Nausea: Sometimes teens can feel nauseated (feeling like you need to throw up), but the feeling usually goes away if the pill is taken with food or with a bedtime snack. Sometimes a pill with less estrogen is prescribed if the nausea doesn’t go away.

Headaches: Sometimes, teens may complain of headaches when they start taking birth control pills. Most often headaches happen because of stress or other reasons such as skipping meals, not enough sleep, sinus infections, or migraines. If your health care provider thinks your headaches are related to the Pill, they may prescribe a different pill with a lower amount of estrogen or may take you off of it completely and watch to see if headaches get better.

Mood changes: Feeling up and down emotionally can happen to anyone and is unlikely to be caused by the Pill. Exercise and a healthy diet may help, but if they don’t, you should talk with your health care provider and try a different kind of oral contraceptive pill.

Breakouts: Usually the pill helps cure acne, but a few teens feel they get acne from certain kinds of birth control pill.

Sore or enlarged breasts: Your breasts may become tender or may get larger. Usually the symptoms go away in a couple of months; if not, talk to your primary care provider about a lower dose pill.

Weight: Some teens gain weight and some teens lose weight while taking birth control pills, but most teens stay exactly the same weight. Many times a teen thinks they have gained 5-10 pounds, but when their weight is actually checked, there is no change. If you think you may have gained weight while taking the Pill, talk to your health care provider. Try to remember to watch your portion sizes and eat 5-7 servings of fruits and veggies each day and don’t forget to exercise. Your appetite may increase or stay the same.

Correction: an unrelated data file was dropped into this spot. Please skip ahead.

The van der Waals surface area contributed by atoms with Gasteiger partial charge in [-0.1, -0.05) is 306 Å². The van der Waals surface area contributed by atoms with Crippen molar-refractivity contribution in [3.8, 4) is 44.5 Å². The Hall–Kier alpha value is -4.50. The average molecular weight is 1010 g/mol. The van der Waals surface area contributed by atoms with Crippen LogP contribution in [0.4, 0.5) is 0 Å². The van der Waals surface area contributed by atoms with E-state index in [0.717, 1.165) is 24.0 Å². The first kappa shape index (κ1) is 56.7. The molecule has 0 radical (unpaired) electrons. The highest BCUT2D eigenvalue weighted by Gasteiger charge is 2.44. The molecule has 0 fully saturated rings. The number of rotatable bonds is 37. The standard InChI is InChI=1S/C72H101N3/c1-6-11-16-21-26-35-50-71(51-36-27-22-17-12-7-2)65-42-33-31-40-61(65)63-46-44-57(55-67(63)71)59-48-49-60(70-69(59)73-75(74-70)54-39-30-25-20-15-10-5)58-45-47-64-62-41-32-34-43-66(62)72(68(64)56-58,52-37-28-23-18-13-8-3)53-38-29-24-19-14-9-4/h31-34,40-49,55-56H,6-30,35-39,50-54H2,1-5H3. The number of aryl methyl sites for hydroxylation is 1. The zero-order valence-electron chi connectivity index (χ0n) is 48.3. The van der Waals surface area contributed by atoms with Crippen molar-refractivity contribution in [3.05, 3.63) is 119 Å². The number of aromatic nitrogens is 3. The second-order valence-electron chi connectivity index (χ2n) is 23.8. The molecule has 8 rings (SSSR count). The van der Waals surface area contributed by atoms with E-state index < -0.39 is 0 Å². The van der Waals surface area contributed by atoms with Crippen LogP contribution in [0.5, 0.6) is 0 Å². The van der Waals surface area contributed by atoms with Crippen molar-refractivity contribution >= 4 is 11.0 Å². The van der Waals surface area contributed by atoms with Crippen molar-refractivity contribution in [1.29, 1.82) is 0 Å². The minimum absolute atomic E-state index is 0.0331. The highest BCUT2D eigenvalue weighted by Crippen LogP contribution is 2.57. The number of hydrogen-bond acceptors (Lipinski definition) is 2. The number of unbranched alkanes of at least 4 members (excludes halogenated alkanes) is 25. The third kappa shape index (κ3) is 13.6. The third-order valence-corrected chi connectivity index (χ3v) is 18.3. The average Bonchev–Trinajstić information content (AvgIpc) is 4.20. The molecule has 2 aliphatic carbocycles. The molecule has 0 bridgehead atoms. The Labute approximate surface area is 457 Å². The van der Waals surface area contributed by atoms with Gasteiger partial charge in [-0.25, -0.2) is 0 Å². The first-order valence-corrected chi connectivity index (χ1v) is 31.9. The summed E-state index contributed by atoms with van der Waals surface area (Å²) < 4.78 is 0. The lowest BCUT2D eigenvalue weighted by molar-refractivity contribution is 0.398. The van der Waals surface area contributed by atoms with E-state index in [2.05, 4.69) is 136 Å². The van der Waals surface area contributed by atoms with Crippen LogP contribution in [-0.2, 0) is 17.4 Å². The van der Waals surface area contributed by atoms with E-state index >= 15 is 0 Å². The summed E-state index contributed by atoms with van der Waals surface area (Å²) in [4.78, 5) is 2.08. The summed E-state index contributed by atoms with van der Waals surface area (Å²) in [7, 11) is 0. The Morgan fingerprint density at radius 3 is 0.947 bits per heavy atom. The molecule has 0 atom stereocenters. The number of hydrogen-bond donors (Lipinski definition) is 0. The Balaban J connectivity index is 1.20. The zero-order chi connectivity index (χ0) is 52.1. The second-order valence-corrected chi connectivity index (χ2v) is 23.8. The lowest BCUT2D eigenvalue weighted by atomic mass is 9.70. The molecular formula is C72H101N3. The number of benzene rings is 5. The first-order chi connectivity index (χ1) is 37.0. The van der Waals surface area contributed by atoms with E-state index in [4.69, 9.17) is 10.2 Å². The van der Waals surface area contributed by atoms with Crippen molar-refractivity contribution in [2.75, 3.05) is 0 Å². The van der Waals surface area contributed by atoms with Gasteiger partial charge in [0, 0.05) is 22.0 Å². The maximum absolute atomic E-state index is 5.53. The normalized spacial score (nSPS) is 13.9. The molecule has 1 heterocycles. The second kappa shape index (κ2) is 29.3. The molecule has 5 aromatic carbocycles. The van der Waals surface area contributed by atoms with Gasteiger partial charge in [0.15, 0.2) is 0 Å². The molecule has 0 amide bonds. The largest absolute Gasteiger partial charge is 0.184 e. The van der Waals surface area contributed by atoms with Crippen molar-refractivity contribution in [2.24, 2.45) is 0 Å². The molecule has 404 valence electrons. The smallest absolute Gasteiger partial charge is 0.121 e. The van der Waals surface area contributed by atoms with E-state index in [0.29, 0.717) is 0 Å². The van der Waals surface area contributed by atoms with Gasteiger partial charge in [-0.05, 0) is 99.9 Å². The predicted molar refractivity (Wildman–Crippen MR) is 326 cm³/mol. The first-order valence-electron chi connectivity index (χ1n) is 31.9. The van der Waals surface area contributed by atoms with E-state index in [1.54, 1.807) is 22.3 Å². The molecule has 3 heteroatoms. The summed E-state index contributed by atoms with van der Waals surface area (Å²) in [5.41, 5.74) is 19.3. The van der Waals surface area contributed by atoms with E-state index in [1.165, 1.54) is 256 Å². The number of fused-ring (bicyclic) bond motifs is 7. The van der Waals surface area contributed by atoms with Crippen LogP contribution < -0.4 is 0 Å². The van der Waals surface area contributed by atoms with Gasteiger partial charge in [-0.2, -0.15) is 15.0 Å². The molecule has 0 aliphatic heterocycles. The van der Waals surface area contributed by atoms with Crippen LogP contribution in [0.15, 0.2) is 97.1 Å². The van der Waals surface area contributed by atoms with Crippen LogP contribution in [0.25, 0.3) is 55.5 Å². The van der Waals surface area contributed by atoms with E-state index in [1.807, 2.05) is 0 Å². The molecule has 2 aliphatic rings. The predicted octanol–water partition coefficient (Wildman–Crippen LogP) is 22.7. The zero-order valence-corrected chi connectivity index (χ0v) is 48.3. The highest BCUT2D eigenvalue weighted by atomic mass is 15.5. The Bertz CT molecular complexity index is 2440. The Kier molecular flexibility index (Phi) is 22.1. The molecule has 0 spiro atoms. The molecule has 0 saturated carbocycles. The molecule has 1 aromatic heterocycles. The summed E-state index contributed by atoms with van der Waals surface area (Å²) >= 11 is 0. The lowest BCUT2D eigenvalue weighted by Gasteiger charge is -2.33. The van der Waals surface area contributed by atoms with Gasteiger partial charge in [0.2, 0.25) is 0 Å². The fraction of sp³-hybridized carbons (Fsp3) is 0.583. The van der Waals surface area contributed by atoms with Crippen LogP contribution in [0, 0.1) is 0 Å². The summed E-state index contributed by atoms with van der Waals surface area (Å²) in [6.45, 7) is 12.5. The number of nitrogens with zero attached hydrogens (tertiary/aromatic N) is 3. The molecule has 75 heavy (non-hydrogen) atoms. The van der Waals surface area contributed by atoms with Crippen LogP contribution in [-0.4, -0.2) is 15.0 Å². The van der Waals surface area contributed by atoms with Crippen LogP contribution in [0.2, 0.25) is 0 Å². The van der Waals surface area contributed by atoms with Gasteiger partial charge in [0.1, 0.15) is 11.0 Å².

Side effects usually go away in the first three to four cycles (months). If you do have side effects, you should talk to your health care provider. If the side effects are very uncomfortable or if they don’t go away after three cycles, your health care provider may switch you to a different pill.

Are there any risks with birth control pills?

Most teens who take birth control pills have few or no problems. However, birth control pills with estrogen may cause a slight increase in the risk of developing blood clots in the legs, eyes, and lungs. If you develop any of the following problems, go to the closest emergency room: